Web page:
In spite of the economic boost from the PPP loan, many businesses that took these loans failed. Indeed, some of the hardest-hit companies, especially in the hospitality industry, found the process difficult to navigate and the loans – either because of the amount, timing or constantly changing rules – insufficient to keep them afloat.
At last, however, some of the hardest-hit industries now have a chance at survival due to the many improvements Congress built into the second round of PPP loans, which are now underway. Those companies truly hit hardest by the pandemic-fueled recession stand to benefit the most, both via the loans as well as new rules governing tax credits that reward employee retention.
Small businesses that missed securing a PPP loan during the first round now get a second chance, and these “first draw” loans are generally subject to the original program rules. “Second draw” PPP loans for repeat borrowers come with new eligibility requirements that make good policy sense. For starters, companies can have no more than 300 employees, compared to 500 in the first round of PPP. Businesses must also prove a reduction in gross receipts of 25% or more for any calendar quarter in 2020, compared to the same calendar quarter in 2019. The underwriting process also is far easier and less burdensome this time around.
To obtain a second draw loan, a company must have used the full amount of their first PPP loan by the time the second draw is disbursed. But be forewarned; the upcoming round of loans are for less money than the first go-round. Instead of the previous $10 million cap, individual borrowers can now receive only up to $2 million Businesses that are part of a single corporate group are capped at $4 million of aggregate loans, compared to $20 million previously.
Although borrowers generally can borrow up to 2.5 times their average monthly payroll, there is one new and significant exception: the hardest-hit hospitality companies may borrow up to 3.5 times their payroll. These companies include, but are not limited to accommodation and food service, recreational vehicle parks, caterers, bars, and some recreational vacation camps (except campgrounds).
Another improvement comes in the loan forgiveness process, which has been simplified for loans up to $150,000. Companies that receive these smaller PPP loans only need to provide a one-page certification with no documentation, including information reporting only the number of employees the borrower was able to retain, the estimated amount of the loan spent on payroll costs and the total loan amount.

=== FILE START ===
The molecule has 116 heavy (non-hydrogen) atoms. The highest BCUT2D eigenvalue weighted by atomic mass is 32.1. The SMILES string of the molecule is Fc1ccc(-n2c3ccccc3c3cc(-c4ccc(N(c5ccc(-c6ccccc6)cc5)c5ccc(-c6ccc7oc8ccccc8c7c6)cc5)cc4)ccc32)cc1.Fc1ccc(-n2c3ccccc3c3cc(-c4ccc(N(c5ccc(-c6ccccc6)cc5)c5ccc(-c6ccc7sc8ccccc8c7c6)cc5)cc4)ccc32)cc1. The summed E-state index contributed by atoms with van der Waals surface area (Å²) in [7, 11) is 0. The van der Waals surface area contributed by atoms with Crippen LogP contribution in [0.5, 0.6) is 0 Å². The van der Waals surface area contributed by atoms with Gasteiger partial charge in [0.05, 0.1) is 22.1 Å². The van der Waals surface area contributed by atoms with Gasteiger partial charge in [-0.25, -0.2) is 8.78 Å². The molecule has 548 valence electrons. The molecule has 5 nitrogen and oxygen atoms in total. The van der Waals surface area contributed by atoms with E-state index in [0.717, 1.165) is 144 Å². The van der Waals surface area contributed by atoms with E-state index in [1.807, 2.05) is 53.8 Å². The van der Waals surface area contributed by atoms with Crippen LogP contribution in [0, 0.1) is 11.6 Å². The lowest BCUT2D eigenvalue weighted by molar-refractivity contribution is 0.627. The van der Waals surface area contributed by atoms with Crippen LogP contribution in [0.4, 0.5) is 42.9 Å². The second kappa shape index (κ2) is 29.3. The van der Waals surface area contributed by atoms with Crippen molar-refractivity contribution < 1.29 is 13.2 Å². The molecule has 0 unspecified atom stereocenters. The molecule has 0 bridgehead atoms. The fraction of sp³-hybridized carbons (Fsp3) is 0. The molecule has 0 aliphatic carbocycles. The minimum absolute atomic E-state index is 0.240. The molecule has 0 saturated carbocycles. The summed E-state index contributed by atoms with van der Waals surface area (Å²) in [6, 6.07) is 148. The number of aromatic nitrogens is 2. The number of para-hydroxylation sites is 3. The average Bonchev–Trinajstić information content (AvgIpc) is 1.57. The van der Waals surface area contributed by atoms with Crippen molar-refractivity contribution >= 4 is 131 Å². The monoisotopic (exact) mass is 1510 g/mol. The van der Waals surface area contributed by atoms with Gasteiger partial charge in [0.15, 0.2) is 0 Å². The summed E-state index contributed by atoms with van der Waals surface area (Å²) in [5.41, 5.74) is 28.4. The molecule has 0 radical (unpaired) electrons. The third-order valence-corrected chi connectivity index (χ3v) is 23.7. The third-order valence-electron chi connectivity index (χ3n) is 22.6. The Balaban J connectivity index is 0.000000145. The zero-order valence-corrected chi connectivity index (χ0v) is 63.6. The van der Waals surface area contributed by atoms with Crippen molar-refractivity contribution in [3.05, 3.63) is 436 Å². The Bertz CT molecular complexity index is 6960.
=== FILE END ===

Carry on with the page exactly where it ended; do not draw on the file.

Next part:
Finally, thanks to Congress, businesses will not be hit by a tax bill when their loans are forgiven. Now taxpayers may both deduct the expenses paid with PPP loans and benefit from a basis increase when their loan is forgiven.
Aside from the PPP, there also have been several positive and prudent changes to the Employee Retention Credit (ERC), which is a refundable credit enacted as part of the CARES Act and designed to incentivize employers to retain employees and maintain salary through the pandemic. Congress expanded and extended the ERC through June 30 of this year, and the new rules make it easier for employers to qualify and provide bigger tax credits than previously. Most significantly, you may now claim an ERC and receive a PPP loan, though you may not use the payroll interchangeably.
The new rules greatly reduce the revenue reduction a company must demonstrate this year in order to qualify (now only a 20% decrease in revenue must be shown, versus 50% for 2020) and dramatically increases the size of a company – based on the number of employees – that can qualify for the credits by paying employees for the same work.
Much like the COVID-19 vaccine now making its way to Georgians, the extension of the PPP and ERC and the enhancements to these programs provide an important and much-needed second shot in the arm to Georgia companies, particularly those that have struggled the most to survive during the pandemic. Hopefully, these programs will supply the right medicine to restore the economic health of local companies.
Stephen Klein is a partner in Atlanta-based accounting firm Bennett Thrasher’s bankruptcy and restructuring practice and leads its PPP-related efforts. Tim Oberst, a partner in Bennett Thrasher’s tax practice, is responsible for coordinating income tax engagements for closely held corporations, partnerships, not-for-profit organizations and individuals.